"Concentration in time" and the ACW

I don’t know the German etymology of Konzentration, but Clausewitz does not use the word in his 1832 expositions on what we now call “concentration in space” and “concentration in time.”

The third book of On War has two chapters that interest us here, Sammlung der Kräfte im Raum and Vereinigung der Kräfte in der Zeit. I would render these “Assembly of forces in space” and “Unification of forces in time.” Note that the modern German would use Konzentration in the sense we use it ourselves to render the chapter titles Konzentration der Kräfte im Raum, etc. Clausewitz seems not only to be making a distinction between his two “concentrations” but also among concentration, assembly, and unification.

“Concentration in time” is a somewhat new English rendering, possibly early 20th Century, possibly via Jean Colin (though this Frenchman would have given the term its Gallic form not an English coinage.)

After the chapter on “Space,” what Clausewitz discusses in "Time" is mainly its comparative effects on force (esp. via attrition) at both the tactical and strategic levels. He labors through many words to bring forth three germane points:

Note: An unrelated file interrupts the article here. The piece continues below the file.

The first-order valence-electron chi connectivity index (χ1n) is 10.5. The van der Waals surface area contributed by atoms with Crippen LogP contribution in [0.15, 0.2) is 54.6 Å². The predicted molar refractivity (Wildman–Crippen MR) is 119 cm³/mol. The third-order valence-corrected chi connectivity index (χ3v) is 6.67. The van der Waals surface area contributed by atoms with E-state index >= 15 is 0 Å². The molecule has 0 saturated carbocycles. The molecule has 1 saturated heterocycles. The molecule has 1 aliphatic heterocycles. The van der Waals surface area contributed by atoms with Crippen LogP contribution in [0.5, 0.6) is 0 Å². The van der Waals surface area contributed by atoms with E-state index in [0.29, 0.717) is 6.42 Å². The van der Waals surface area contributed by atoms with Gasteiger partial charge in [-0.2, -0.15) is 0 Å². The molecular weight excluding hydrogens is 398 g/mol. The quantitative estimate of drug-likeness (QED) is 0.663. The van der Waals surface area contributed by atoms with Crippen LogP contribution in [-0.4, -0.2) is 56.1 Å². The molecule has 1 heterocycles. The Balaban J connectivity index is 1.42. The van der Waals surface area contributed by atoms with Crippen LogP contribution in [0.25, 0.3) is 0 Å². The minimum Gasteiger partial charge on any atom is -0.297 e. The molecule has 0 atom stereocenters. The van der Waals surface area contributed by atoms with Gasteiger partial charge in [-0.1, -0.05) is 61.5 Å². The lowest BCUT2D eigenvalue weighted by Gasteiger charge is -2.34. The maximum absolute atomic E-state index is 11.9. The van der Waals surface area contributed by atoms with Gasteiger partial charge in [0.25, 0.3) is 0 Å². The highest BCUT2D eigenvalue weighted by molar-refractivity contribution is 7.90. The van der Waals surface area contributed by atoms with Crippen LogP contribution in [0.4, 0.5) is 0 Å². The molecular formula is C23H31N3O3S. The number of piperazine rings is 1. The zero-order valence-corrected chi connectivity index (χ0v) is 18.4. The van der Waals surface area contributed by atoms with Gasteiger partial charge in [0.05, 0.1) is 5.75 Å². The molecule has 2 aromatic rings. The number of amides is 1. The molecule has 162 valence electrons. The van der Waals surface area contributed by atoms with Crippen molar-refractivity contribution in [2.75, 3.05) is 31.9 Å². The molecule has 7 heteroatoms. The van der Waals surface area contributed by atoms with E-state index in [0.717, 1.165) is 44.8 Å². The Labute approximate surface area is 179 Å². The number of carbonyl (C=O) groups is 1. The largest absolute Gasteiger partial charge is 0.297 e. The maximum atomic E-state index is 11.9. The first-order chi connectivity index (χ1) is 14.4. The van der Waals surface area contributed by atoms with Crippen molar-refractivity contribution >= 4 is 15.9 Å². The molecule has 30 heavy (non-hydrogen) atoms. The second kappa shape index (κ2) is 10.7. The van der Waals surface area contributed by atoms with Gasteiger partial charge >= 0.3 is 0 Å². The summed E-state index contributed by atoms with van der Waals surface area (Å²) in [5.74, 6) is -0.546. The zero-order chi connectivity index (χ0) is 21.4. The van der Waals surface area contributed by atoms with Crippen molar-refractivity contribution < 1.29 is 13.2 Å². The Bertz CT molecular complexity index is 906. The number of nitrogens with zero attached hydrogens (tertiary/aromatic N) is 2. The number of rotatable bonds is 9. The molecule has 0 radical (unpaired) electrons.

… in Strategy we can never employ too many forces, and consequently also that they must be applied simultaneously to the immediate purpose …

… it cannot be an object to make time an ally on its own account by bringing troops [at the strategic level] successively into action …

… all forces which are available and destined for a strategic object should be simultaneously applied to it; and this application will be so much the more complete the more everything is compressed into one act and into one movement.
Clausewitz appears to have had in mind here the invasion of Russia by Napoleon, i.e. the application of all strategic forces to a single theatre, rather than the simultaneous application of force in multiple theatres.

This latter appears to be derived, not original with On War, and Archer Jones’ analysis operates within that derivation.

Next: Theatres and Scott’s application of Clausewitz’s Sammlung.